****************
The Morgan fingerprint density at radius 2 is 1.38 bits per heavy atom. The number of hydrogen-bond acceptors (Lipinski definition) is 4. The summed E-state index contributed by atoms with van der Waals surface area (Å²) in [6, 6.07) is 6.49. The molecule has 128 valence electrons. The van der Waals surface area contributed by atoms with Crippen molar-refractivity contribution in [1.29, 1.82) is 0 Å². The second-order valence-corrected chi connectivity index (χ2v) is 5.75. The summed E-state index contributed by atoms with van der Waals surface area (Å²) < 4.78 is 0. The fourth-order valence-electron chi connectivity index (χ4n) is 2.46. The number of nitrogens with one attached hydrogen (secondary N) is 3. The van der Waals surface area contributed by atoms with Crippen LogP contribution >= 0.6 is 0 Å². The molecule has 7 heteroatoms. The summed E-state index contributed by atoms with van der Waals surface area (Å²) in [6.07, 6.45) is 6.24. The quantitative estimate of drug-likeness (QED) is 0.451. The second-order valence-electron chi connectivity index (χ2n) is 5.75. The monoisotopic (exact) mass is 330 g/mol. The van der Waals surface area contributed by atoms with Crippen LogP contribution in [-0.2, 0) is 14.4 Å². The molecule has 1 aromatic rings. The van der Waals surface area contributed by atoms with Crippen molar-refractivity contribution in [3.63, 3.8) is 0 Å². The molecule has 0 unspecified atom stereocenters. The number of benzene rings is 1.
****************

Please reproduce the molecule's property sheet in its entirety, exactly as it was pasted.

The Morgan fingerprint density at radius 2 is 1.38 bits per heavy atom. The number of hydrogen-bond acceptors (Lipinski definition) is 4. The summed E-state index contributed by atoms with van der Waals surface area (Å²) in [6, 6.07) is 6.49. The molecule has 128 valence electrons. The van der Waals surface area contributed by atoms with Crippen molar-refractivity contribution in [1.29, 1.82) is 0 Å². The second-order valence-corrected chi connectivity index (χ2v) is 5.75. The summed E-state index contributed by atoms with van der Waals surface area (Å²) < 4.78 is 0. The fourth-order valence-electron chi connectivity index (χ4n) is 2.46. The number of nitrogens with one attached hydrogen (secondary N) is 3. The van der Waals surface area contributed by atoms with Crippen LogP contribution >= 0.6 is 0 Å². The molecule has 7 heteroatoms. The summed E-state index contributed by atoms with van der Waals surface area (Å²) in [6.07, 6.45) is 6.24. The quantitative estimate of drug-likeness (QED) is 0.451. The second-order valence-electron chi connectivity index (χ2n) is 5.75. The monoisotopic (exact) mass is 330 g/mol. The van der Waals surface area contributed by atoms with Crippen LogP contribution in [-0.2, 0) is 14.4 Å². The molecule has 1 aromatic rings. The van der Waals surface area contributed by atoms with Crippen molar-refractivity contribution in [3.63, 3.8) is 0 Å². The molecule has 0 unspecified atom stereocenters. The number of benzene rings is 1.